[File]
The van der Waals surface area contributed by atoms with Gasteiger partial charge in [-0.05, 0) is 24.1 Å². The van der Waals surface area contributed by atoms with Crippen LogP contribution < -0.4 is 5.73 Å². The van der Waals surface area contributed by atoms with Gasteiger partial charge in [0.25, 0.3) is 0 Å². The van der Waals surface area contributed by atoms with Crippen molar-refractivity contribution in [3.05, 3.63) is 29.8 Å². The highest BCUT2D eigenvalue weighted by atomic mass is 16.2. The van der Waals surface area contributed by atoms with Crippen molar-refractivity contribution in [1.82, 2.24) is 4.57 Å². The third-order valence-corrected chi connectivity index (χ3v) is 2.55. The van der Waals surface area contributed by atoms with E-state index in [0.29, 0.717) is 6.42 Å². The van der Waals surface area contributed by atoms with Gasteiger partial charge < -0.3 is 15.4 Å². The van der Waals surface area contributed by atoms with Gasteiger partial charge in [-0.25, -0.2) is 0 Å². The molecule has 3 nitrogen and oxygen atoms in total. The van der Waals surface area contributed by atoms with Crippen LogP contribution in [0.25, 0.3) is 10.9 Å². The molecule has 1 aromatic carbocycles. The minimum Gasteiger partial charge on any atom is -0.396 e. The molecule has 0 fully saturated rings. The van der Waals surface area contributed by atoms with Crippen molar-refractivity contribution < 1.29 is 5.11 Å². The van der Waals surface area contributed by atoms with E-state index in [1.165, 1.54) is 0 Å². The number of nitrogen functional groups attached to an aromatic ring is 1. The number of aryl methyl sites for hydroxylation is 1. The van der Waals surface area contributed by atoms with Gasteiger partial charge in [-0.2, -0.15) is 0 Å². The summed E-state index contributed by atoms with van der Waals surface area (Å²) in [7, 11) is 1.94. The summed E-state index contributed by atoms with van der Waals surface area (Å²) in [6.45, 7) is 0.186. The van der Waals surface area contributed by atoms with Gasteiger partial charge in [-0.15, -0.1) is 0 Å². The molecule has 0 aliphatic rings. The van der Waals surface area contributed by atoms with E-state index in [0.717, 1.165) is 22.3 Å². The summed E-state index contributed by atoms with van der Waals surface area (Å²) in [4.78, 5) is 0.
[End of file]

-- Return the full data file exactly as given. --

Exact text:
The van der Waals surface area contributed by atoms with Gasteiger partial charge in [-0.05, 0) is 24.1 Å². The van der Waals surface area contributed by atoms with Crippen LogP contribution < -0.4 is 5.73 Å². The van der Waals surface area contributed by atoms with Gasteiger partial charge in [0.25, 0.3) is 0 Å². The van der Waals surface area contributed by atoms with Crippen molar-refractivity contribution in [3.05, 3.63) is 29.8 Å². The highest BCUT2D eigenvalue weighted by atomic mass is 16.2. The van der Waals surface area contributed by atoms with Crippen molar-refractivity contribution in [1.82, 2.24) is 4.57 Å². The third-order valence-corrected chi connectivity index (χ3v) is 2.55. The van der Waals surface area contributed by atoms with E-state index in [0.29, 0.717) is 6.42 Å². The van der Waals surface area contributed by atoms with Gasteiger partial charge < -0.3 is 15.4 Å². The van der Waals surface area contributed by atoms with Gasteiger partial charge in [-0.25, -0.2) is 0 Å². The molecule has 3 nitrogen and oxygen atoms in total. The van der Waals surface area contributed by atoms with Crippen LogP contribution in [0.25, 0.3) is 10.9 Å². The molecule has 1 aromatic carbocycles. The minimum Gasteiger partial charge on any atom is -0.396 e. The molecule has 0 fully saturated rings. The van der Waals surface area contributed by atoms with Crippen molar-refractivity contribution < 1.29 is 5.11 Å². The van der Waals surface area contributed by atoms with E-state index in [1.165, 1.54) is 0 Å². The number of nitrogen functional groups attached to an aromatic ring is 1. The number of aryl methyl sites for hydroxylation is 1. The van der Waals surface area contributed by atoms with Gasteiger partial charge in [-0.2, -0.15) is 0 Å². The summed E-state index contributed by atoms with van der Waals surface area (Å²) in [7, 11) is 1.94. The summed E-state index contributed by atoms with van der Waals surface area (Å²) in [6.45, 7) is 0.186. The van der Waals surface area contributed by atoms with Gasteiger partial charge in [-0.15, -0.1) is 0 Å². The molecule has 0 aliphatic rings. The van der Waals surface area contributed by atoms with E-state index in [0.717, 1.165) is 22.3 Å². The summed E-state index contributed by atoms with van der Waals surface area (Å²) in [4.78, 5) is 0.